We have learned something about ourselves and the people in the U.S. It happened after spending two months in Mexico, a couple weeks in Guatemala and traveling further into Central America. It happened while watching every day life for every day people in the big towns and in the small villages in these countries.
It happened while driving down a paved highway through the hard rain and getting passed by a motorcycle that was made for one but carried five; dad in the front holding the handlebars and squinting through the downpour, brother in the middle gripping a plastic container filled with chips, baby sister sandwiched between dad and her brother, and mom in the back with a baby slung over her arm holding everyone together like a bookend. And of course, no helmets.
It happened one day while driving on the highway through Mexico and passing a car with every seat occupied included the tight area between the seats. Arms hanging out of the windows for extra space, a wheel that looked flat, and a baby tucked carefully on top of the dashboard.
It happened when we witnessed the famous “chicken buses” in Guatemala that are old U.S. school buses revived and revamped uniquely painted and decorated with flash. Everything and everyone can ride on the bus – including animals, luggage, bikes, crates, stacks of wood, buckets of goods…and chickens. When the seats are filled, people climb to the luggage rack on top and hold on tight.
It happened on the worst roads in the western highlands of Guatemala when we followed trucks with added racks and people hanging from every bar. Bouncing over pot holes and cracked pieces of pavement. Some chatting on cell phones. Not a worry in the world.
It happened while roaming the aisles at the super market to see unrefrigerated bins full of raw chicken. You just grab a bag and take what you need.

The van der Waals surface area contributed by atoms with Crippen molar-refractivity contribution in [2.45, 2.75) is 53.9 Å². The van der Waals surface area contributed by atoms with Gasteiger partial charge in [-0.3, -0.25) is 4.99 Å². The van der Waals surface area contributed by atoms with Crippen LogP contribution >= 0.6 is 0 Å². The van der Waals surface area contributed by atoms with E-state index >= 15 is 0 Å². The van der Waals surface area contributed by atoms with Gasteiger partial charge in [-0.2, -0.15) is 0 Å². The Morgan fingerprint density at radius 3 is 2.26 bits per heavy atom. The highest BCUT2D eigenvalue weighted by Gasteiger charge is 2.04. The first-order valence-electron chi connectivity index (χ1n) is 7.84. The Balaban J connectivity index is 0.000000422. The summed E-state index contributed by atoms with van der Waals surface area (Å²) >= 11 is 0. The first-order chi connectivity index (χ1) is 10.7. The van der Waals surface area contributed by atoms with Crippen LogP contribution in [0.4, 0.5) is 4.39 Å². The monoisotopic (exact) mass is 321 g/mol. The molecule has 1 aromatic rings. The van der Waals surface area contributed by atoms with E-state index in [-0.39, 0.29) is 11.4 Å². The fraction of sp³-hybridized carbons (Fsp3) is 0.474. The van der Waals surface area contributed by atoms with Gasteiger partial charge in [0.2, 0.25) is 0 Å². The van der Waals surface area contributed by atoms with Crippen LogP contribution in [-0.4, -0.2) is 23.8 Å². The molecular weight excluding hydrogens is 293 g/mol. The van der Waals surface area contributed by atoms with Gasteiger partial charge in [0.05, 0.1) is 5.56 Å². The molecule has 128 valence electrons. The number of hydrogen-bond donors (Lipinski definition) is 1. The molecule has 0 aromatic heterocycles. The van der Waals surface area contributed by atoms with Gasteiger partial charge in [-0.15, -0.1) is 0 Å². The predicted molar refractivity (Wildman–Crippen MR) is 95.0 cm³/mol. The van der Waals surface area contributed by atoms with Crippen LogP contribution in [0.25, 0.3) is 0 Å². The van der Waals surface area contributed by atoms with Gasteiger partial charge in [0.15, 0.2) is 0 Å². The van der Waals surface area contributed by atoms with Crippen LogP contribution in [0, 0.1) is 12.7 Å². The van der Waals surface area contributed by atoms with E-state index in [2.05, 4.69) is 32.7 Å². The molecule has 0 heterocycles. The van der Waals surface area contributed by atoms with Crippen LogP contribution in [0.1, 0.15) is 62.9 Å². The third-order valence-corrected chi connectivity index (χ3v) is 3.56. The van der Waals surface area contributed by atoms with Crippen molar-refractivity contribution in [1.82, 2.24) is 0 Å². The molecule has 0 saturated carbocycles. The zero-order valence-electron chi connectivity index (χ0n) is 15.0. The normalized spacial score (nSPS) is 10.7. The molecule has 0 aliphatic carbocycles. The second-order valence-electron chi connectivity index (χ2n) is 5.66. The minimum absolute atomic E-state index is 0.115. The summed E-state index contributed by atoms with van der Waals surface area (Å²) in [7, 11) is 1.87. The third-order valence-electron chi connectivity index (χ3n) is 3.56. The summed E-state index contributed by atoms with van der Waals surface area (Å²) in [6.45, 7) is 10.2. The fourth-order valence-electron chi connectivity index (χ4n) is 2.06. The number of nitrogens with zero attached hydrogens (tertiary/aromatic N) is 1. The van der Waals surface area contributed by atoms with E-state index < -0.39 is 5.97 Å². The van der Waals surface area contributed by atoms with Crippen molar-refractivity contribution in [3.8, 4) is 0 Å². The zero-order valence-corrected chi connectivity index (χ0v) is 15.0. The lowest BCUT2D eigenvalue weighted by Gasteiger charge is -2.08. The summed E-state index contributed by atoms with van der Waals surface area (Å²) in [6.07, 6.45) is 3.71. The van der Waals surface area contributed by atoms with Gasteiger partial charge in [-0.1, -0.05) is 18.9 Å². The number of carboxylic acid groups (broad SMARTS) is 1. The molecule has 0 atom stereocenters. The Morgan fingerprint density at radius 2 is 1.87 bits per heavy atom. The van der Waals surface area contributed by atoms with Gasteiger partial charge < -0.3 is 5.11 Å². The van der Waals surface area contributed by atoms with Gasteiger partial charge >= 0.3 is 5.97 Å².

It happened while watching families clear fields. Young kids whacking weeds with machetes while standing inches from one another. If this was my family, the day would end with a field still full of weeds and someone on the way to the emergency room.
It really happened the day we saw another family on a scooter, but this time they were cruising through town over cobble stone streets while dad was zipping around other cars, trucks and pedestrians his daughter was squished in the middle tucked next to mom, who cradled a baby in her arms while breastfeeding. Talk about multi-tasking! And still, no helmets.
All this happened while we were carefully driving under the speed limit, strapped in our seat belts, wearing prescription eyeglasses with stashes of hand sanitizer placed all around the truck…when we realized Americans have gotten soft. We have no stomach for danger. We are too careful, too fearful, and too worried. We are scared our kids will get hurt or bring home germs. We are nervous about Ebola and watch the news to see where it strikes next. We wonder about our place in the world and worry if we are smart enough, wealthy enough and strong enough. We don’t want scratches on our cars or gray hairs on our heads or wrinkles around our eyes. We are too busy, too stressed, too preoccupied.
We only see a sliver of their lives through the window of our truck. But it’s enough to reflect back from the rearview mirror. When did we become so consumed with fear? Maybe a little dirt, danger and adventure is good for the soul…